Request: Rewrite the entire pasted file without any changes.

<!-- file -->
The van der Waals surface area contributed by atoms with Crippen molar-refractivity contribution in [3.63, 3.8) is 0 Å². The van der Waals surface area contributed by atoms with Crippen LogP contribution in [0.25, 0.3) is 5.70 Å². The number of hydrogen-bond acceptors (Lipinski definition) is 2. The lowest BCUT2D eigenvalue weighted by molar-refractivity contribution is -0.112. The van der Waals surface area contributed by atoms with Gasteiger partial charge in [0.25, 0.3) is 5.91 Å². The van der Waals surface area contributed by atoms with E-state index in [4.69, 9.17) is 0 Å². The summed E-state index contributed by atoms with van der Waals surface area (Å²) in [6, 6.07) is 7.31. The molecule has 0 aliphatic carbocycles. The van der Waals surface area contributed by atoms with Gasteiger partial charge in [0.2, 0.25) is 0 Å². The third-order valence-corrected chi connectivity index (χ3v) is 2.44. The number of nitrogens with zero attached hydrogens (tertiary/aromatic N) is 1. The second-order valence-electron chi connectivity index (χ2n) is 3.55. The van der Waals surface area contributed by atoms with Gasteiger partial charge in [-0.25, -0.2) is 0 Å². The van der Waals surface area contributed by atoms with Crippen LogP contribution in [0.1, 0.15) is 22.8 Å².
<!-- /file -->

The van der Waals surface area contributed by atoms with Crippen molar-refractivity contribution in [3.63, 3.8) is 0 Å². The van der Waals surface area contributed by atoms with Crippen LogP contribution in [0.25, 0.3) is 5.70 Å². The number of hydrogen-bond acceptors (Lipinski definition) is 2. The lowest BCUT2D eigenvalue weighted by molar-refractivity contribution is -0.112. The van der Waals surface area contributed by atoms with Gasteiger partial charge in [0.25, 0.3) is 5.91 Å². The van der Waals surface area contributed by atoms with E-state index in [4.69, 9.17) is 0 Å². The summed E-state index contributed by atoms with van der Waals surface area (Å²) in [6, 6.07) is 7.31. The molecule has 0 aliphatic carbocycles. The van der Waals surface area contributed by atoms with Gasteiger partial charge in [0.2, 0.25) is 0 Å². The third-order valence-corrected chi connectivity index (χ3v) is 2.44. The number of nitrogens with zero attached hydrogens (tertiary/aromatic N) is 1. The second-order valence-electron chi connectivity index (χ2n) is 3.55. The van der Waals surface area contributed by atoms with Gasteiger partial charge in [-0.25, -0.2) is 0 Å². The van der Waals surface area contributed by atoms with Crippen LogP contribution in [0.1, 0.15) is 22.8 Å².